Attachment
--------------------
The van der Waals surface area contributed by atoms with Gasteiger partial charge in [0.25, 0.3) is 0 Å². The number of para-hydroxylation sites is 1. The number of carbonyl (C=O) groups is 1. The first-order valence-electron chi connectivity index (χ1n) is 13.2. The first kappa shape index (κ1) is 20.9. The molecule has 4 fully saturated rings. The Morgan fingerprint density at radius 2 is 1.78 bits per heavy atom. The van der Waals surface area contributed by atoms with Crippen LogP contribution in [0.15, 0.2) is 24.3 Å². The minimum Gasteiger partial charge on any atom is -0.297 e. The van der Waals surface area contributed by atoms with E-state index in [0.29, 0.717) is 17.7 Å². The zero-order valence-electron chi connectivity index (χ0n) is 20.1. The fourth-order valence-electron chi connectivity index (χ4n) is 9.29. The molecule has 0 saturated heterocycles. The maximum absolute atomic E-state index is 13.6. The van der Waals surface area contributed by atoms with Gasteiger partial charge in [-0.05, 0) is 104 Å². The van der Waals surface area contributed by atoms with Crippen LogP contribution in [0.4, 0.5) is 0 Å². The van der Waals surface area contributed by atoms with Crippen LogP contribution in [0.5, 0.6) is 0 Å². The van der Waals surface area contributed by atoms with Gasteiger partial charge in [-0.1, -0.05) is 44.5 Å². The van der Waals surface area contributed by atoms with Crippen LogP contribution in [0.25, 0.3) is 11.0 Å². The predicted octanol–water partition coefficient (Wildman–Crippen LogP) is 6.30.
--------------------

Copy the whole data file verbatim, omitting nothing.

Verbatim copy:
The van der Waals surface area contributed by atoms with Gasteiger partial charge in [0.25, 0.3) is 0 Å². The number of para-hydroxylation sites is 1. The number of carbonyl (C=O) groups is 1. The first-order valence-electron chi connectivity index (χ1n) is 13.2. The first kappa shape index (κ1) is 20.9. The molecule has 4 fully saturated rings. The Morgan fingerprint density at radius 2 is 1.78 bits per heavy atom. The van der Waals surface area contributed by atoms with Crippen LogP contribution in [0.15, 0.2) is 24.3 Å². The minimum Gasteiger partial charge on any atom is -0.297 e. The van der Waals surface area contributed by atoms with E-state index in [0.29, 0.717) is 17.7 Å². The zero-order valence-electron chi connectivity index (χ0n) is 20.1. The fourth-order valence-electron chi connectivity index (χ4n) is 9.29. The molecule has 0 saturated heterocycles. The maximum absolute atomic E-state index is 13.6. The van der Waals surface area contributed by atoms with Gasteiger partial charge in [-0.05, 0) is 104 Å². The van der Waals surface area contributed by atoms with Crippen LogP contribution in [0.4, 0.5) is 0 Å². The van der Waals surface area contributed by atoms with Crippen LogP contribution in [0.5, 0.6) is 0 Å². The van der Waals surface area contributed by atoms with Gasteiger partial charge in [-0.1, -0.05) is 44.5 Å². The van der Waals surface area contributed by atoms with Crippen LogP contribution in [0.25, 0.3) is 11.0 Å². The predicted octanol–water partition coefficient (Wildman–Crippen LogP) is 6.30.